78.The first African-American tennis player to compete in the U.S. Championships was Althea Gibson in 1950 and at Wimbledon in 1951. She won the women’s singles and doubles at Wimbledon in 1957, which was celebrated by a ticker tape parade when she returned home to New York City.
79.Arthur Ashe (1943-1993) was the first African-America to: be named U.S. Davis Cup team (1963); win the U.S Open (1968); win the men’s singles at Wimbledon (1975); be inducted into the International Tennis Hall of Fame (1985)
80.The first African-American and the second woman to serve as the United States Surgeon General was Minnie Jocelyn Lee Elders, her term lasted for 15 months (1993 – 1994)
81.In 1987, Ben Carson (1951- ) led the first successful operation to separate a pair of Siamese twin infants who were joined at the back of the head.
82.In 1999, Maurice Ashley (1966- ) became the first and only African American to be crowned International Grand Master of chess. Soon after, he opened the Harlem Chess Center where he couches young people.
83.In 1975, Lee Elder (1934- ) became the first African-American golfer to play in the Masters Tournament; during his career he has won four PGA tournaments and eight Senior PGA tournaments.
84.Madame C.J. Walker (born Sarah Breedlove) (1876-1919) is the first female American millionaire. Her specialized hair products for African-American hair were the direct contributor to her fortune.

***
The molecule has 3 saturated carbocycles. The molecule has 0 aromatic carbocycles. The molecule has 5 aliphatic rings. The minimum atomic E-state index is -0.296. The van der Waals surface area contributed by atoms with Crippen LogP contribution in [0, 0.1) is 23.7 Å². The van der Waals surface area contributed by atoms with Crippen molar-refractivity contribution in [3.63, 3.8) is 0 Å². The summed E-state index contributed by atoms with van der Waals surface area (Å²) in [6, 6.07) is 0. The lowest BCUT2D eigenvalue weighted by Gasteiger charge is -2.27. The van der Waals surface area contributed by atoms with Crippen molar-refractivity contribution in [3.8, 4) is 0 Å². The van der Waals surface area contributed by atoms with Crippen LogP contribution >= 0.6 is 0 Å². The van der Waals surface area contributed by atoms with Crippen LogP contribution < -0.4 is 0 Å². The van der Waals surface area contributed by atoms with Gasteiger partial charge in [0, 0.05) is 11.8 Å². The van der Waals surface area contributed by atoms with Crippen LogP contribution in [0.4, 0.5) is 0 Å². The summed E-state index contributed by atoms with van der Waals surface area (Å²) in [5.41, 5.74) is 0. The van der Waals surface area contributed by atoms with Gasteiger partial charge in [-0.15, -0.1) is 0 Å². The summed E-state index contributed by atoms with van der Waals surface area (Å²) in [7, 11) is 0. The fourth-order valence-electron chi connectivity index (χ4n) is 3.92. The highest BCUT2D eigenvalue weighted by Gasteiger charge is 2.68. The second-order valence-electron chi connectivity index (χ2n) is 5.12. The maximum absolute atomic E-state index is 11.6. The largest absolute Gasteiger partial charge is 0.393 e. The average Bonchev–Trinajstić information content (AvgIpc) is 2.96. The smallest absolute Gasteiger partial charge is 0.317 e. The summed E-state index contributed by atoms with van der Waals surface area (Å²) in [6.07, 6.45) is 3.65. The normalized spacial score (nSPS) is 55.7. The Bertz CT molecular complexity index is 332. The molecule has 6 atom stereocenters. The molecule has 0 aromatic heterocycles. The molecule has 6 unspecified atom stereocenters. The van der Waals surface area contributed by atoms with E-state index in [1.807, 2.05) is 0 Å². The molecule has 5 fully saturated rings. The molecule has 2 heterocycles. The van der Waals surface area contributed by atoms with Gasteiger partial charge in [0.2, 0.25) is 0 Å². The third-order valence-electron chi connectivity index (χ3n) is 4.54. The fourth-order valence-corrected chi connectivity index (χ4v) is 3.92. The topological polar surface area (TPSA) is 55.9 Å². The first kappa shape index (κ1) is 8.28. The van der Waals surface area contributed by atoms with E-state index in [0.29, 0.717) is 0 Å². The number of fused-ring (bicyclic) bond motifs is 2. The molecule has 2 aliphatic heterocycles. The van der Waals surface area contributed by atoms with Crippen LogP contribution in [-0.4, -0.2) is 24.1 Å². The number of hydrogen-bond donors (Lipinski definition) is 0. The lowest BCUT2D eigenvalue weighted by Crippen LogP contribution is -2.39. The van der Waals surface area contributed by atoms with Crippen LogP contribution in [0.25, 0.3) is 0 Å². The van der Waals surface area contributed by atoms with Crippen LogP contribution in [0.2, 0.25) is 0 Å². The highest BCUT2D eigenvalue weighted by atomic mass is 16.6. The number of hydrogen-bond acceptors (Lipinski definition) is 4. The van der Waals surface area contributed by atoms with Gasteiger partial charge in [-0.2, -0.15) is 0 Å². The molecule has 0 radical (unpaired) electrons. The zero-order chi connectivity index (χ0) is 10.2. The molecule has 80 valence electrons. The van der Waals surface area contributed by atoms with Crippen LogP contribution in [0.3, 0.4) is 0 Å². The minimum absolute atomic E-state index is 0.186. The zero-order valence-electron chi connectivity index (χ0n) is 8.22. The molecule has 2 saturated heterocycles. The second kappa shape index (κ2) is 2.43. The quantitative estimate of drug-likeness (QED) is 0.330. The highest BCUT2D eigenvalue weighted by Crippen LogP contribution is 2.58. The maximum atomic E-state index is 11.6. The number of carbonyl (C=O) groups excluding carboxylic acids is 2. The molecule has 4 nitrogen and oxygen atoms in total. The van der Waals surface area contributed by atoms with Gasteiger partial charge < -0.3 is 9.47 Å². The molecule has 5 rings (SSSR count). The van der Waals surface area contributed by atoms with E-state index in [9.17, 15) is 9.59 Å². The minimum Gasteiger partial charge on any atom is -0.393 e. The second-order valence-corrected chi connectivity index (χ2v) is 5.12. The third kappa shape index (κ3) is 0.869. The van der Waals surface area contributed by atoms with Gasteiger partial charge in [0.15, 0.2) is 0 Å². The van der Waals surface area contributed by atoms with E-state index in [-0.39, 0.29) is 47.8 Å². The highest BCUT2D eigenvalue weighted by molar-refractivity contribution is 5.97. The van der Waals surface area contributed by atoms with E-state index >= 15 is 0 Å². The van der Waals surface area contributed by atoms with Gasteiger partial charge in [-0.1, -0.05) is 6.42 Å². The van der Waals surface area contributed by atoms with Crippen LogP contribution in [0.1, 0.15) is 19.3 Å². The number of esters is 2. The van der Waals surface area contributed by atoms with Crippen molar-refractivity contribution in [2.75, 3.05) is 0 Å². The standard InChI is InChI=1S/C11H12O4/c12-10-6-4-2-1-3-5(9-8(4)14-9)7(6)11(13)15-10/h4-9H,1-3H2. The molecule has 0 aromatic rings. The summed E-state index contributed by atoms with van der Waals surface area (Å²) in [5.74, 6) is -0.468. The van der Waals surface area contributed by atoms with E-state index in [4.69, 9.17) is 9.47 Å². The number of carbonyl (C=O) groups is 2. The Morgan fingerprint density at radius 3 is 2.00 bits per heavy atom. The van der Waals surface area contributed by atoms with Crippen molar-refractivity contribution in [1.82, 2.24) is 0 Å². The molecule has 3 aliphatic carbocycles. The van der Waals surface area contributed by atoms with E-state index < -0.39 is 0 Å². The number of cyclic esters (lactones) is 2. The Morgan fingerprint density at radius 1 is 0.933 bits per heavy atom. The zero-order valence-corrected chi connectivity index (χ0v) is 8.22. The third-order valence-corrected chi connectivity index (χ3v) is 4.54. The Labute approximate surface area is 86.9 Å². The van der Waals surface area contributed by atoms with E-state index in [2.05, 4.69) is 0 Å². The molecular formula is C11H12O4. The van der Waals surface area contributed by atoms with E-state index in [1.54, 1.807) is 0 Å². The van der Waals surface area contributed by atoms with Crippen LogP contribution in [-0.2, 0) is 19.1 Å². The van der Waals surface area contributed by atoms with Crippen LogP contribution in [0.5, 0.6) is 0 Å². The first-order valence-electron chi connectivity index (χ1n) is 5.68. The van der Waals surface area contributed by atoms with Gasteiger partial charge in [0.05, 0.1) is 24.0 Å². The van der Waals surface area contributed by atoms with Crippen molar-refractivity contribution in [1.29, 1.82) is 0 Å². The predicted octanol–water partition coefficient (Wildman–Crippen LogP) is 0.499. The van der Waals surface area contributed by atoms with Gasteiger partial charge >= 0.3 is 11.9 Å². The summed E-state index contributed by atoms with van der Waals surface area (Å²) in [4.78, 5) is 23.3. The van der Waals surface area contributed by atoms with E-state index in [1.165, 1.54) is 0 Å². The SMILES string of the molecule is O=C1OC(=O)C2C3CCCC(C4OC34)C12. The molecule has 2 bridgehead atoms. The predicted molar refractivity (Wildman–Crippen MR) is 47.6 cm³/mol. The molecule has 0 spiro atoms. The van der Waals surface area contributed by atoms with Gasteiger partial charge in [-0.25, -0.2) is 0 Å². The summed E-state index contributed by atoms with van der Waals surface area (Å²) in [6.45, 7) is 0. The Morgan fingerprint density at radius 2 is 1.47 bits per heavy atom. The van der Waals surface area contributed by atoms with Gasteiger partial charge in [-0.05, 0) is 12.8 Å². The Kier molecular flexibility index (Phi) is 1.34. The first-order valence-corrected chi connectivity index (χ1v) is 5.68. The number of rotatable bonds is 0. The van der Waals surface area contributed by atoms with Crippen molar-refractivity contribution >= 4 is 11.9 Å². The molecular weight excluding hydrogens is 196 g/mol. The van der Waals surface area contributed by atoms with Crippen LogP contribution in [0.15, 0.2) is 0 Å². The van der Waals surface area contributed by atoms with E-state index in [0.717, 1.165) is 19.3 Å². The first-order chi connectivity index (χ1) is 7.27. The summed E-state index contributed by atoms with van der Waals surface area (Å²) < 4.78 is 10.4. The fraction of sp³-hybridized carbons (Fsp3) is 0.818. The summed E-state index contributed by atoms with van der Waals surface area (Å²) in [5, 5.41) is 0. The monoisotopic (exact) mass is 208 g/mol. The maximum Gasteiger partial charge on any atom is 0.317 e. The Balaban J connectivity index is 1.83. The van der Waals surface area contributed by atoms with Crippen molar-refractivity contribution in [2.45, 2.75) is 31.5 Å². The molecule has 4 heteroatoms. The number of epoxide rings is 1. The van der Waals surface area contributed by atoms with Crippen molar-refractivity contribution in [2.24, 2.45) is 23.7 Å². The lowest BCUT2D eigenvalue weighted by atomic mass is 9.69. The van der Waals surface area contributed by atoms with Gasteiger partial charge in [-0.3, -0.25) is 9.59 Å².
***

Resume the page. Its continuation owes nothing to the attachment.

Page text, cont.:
85.Alexa Canady graduated from medical school in 1975; she went on to become the first female African-American neurosurgeon in the U.S.
86.In 1968, Diahann Carrol (1935- ) starred in her own, though controversial, television series about a single working mother raising her child. She was the first African-American to have her own series; “Julia” was a Nielsen top ten rated show.
87.In 1925, Alain Locke (1886-1954) wrote about the Harlem Renaissance in “The New Negro”. The writer, philosopher and intellectual was the first African-American Rhodes Scholar.
88.Robert L. Johnson (1946) became the first African American billionaire due to his founding of Black Entertainment Television (BET)
89.In 1816, The African Methodist Episcopal Church (AME) became the first national black church in the U.S.; it was founded by Richard Allen (1760-1831).
90.The first person to discover that insects can hear was zoologist and educator Charles Henry Turner (1867-1923).
91.In 1877, Henry Ossian Flipper (1856-1940) graduated from West Point Academy; he was the first African-American to do so. He went on to become the first black commander when he was assigned to the Buffalo Soldier regiment: the 10th Calvary.
92.In 1950, Ralph J. Bunche (1904-1971) won the Nobel Peace Prize for mediating the Arab-Israeli truce. The politician and U.N. diplomat was the first African-American to win the award.